To work the plantations, permanent immigrants came from Japan, China, and the Philippines. Plantation owners, often American, began to pressure Hawaiian chiefs for land tenure, which King Kamehameha III responded to with a land distribution act called the Great Mahele of 1848. Its intent was to provide secure land titles to Hawaiians, divided in self-sustaining areas called ahupua’a, following the natural boundaries of the watershed. The upper third of the land would go to kings, the next third to chiefs and managers, and the last third to the common people. However, in implementation, the Great Mahele ended up separating many Hawaiians from their birthright when people failed to “claim their land” within the allotted two year time period. Only 32% of Hawaii ended up being owned by the state. This is one factor that led to a long-running tension between native Hawaiians and people from the continental United States. Today, collaborating and learning from local groups is imperative to creating lasting land management reform across the state of Hawaii, especially on the contentious issue of agriculture.
Understanding the agricultural history of Hawaii is critical to understanding its food system. Despite prime growing conditions for Canoe plants, the modern Hawaiian diet relies heavily on processed foods resulting in higher rates of obesity and diabetes for Native Hawaiians. In recent history, Monsanto and other companies growing genetically modified crops have used Hawaii for over 3,000 field trials, clashing with Hawaiian cultural and environmental views on herbicide and pesticide use.
In 2014, Maui citizens put forth a petition for a moratorium on GMO production and testing, citing contaminated groundwater from pesticides, the importance of protecting land for tourism (a major economic contributor), and the expansion of organic agriculture, which currently makes up 1-2% of Hawaii’s produce. In mid 2018, as a result of grassroots community organizing, Hawaii became the first US state to ban the use of the pesticide chlorpyrifos. Today, Hawaiians continue their environmental activism and hope to regenerate the health of the land, water, and community by imbuing its current food system with traditional culture to restore their self-sustainability.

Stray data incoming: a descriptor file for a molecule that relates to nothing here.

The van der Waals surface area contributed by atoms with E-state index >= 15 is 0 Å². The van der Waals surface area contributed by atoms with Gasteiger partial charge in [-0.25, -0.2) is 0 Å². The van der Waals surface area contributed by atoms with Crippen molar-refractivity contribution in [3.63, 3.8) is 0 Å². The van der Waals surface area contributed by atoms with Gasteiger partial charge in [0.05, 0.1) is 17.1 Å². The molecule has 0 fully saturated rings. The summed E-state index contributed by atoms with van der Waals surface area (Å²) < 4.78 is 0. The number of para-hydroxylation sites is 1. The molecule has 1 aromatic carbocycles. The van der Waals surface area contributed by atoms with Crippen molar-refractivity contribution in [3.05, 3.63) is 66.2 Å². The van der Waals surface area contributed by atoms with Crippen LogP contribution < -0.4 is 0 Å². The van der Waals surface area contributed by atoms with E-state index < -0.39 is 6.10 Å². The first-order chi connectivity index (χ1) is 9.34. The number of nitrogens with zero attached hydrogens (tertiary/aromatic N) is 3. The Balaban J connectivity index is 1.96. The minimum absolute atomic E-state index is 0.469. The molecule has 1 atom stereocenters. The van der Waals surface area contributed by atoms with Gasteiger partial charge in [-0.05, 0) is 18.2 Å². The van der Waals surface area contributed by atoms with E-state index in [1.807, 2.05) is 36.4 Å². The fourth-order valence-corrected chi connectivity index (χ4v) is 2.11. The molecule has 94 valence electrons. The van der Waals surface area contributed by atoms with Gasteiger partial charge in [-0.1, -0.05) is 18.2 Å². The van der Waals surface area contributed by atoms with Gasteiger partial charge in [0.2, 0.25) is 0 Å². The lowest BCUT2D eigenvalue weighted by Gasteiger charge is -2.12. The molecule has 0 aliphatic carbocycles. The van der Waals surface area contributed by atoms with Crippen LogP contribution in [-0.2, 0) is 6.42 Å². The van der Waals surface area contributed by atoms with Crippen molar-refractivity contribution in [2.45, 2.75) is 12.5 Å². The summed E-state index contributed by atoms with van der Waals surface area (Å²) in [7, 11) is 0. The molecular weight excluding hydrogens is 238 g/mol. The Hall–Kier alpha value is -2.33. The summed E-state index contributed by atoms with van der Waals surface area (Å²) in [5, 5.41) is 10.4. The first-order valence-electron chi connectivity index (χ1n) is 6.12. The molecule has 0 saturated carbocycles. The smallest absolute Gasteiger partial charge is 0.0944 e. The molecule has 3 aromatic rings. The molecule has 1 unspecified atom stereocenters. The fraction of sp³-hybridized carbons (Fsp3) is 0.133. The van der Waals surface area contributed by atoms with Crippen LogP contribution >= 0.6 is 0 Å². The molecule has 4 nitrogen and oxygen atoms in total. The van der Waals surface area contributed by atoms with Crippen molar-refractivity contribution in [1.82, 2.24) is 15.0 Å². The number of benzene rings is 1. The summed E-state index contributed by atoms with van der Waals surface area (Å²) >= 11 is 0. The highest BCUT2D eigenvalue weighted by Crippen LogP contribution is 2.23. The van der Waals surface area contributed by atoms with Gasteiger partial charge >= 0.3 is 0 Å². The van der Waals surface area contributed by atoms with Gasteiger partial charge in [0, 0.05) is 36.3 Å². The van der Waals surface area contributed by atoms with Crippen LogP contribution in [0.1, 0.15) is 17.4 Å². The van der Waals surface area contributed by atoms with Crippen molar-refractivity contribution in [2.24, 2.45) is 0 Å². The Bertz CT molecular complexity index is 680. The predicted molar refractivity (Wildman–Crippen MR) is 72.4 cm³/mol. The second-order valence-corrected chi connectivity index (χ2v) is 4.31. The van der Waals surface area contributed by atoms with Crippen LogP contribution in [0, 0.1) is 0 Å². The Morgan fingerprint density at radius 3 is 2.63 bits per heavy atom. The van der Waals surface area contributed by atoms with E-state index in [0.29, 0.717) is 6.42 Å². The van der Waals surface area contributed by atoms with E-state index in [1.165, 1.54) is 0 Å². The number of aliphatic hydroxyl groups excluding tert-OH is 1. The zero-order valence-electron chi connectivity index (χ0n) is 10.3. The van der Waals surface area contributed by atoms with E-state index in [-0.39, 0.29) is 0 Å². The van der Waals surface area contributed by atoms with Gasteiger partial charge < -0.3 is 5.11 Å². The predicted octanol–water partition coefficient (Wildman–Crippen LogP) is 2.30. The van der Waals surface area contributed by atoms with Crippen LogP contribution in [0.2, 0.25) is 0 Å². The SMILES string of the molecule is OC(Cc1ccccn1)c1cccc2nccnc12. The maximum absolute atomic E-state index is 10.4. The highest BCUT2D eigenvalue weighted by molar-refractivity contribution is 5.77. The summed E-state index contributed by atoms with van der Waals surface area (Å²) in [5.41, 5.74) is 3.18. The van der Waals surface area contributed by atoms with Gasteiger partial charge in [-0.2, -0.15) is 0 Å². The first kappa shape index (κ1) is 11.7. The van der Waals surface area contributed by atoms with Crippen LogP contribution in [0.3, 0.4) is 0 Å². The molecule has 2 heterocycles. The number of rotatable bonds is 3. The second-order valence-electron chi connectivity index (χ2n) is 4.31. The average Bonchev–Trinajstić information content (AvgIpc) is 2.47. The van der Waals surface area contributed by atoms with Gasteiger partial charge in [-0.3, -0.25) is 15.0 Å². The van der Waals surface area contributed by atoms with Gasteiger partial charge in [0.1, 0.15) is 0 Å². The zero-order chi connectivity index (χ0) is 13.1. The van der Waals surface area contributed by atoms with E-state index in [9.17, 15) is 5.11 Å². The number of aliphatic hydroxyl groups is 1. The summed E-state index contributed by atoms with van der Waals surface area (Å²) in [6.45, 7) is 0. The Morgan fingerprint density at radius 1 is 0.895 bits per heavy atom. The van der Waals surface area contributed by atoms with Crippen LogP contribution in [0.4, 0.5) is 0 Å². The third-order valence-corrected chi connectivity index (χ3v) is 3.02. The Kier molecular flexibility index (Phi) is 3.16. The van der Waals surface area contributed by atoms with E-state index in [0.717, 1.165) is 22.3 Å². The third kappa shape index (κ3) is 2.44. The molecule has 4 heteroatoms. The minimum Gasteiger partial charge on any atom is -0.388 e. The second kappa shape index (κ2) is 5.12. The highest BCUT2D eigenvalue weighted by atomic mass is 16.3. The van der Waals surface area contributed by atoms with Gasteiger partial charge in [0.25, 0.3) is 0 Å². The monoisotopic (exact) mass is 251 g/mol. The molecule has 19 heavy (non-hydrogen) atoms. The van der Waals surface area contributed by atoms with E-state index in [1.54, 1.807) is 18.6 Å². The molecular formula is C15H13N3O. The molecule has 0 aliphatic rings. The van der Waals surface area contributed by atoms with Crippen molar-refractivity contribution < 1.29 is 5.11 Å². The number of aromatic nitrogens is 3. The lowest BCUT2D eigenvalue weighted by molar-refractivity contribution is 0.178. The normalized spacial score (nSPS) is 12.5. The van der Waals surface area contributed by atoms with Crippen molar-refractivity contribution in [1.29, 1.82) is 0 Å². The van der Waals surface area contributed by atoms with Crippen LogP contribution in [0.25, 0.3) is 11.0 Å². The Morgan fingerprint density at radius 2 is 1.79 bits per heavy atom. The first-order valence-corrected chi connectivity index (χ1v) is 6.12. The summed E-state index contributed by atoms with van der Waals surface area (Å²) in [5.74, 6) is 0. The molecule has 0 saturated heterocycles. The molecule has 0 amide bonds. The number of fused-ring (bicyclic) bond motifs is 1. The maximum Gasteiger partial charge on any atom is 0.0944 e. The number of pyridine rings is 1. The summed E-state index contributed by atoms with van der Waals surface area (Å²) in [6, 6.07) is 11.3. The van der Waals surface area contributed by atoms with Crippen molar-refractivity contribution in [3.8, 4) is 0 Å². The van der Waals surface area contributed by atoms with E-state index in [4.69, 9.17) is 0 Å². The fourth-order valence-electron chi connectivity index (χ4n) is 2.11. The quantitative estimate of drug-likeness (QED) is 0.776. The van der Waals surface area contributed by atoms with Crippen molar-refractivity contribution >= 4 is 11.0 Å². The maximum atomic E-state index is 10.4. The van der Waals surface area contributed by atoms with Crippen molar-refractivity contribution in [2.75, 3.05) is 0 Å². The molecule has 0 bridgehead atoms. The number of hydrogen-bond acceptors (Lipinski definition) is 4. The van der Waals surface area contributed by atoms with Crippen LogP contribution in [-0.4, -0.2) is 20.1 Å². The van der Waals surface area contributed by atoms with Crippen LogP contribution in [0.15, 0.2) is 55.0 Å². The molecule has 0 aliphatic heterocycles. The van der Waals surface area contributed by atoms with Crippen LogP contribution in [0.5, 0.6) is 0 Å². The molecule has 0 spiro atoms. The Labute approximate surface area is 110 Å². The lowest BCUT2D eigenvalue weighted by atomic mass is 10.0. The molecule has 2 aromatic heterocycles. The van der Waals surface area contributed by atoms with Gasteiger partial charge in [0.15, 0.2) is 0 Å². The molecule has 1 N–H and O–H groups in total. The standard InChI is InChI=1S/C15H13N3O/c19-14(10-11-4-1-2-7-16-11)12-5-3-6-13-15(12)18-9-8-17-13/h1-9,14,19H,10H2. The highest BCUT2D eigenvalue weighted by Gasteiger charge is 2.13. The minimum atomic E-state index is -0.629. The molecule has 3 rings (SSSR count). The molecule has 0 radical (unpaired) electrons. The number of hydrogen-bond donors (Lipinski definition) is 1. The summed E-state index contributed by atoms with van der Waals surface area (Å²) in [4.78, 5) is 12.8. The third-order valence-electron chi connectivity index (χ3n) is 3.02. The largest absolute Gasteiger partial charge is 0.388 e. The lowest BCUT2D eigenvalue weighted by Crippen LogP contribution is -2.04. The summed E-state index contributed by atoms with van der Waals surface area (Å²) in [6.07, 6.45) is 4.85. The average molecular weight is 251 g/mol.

What is the approximate size of your Place, in square kilometers? (New question, not required)
What is the estimated population (current 2020) in your Place?
Challenges: Describe the current (2020) and the future (2050) challenges that your food system faces.
Hawaii’s current food system looks very different from the days of geographic isolation and Canoe plants. Hawaii imports nearly 90% of its food from the continental United States. Importation drives up costs of living for all residents and makes Hawaii’s food supply particularly vulnerable in the event of natural disasters or shipping issues. Much of the imported food is processed, contributing to public health issues: higher rates of diabetes and obesity for Native Hawaiians. A 2012 report by Hawaii’s Office of Planning found that replacing just 10% of the food Hawaii currently imports with locally grown produce would save $313 million dollars and add 2,300 new jobs for the state. Achieving food self-sufficiency would also promote healthier lifestyles and nutrition, while aligning with Hawaii’s cultural origins of small-scale farming and local consumption.
However, producing food locally has its own challenges. Agricultural land is down to 43% of what it was in 1980, and the remaining land is expensive at approximately $100,000 per acre, creating a high barrier to entry for supporters of the local food movement. Irrigation, while critical, diverts much of Hawaii’s fresh water supply. Conventional farming methods degrade soil quality, decrease nutrient density of produce and limit future crop yields. However, farmers often lack the educational and financial support to transition to economically-viable regenerative farming methods that can benefit soil and health. While there are organic tax credits available, the certification process is cumbersome and financially prohibitive.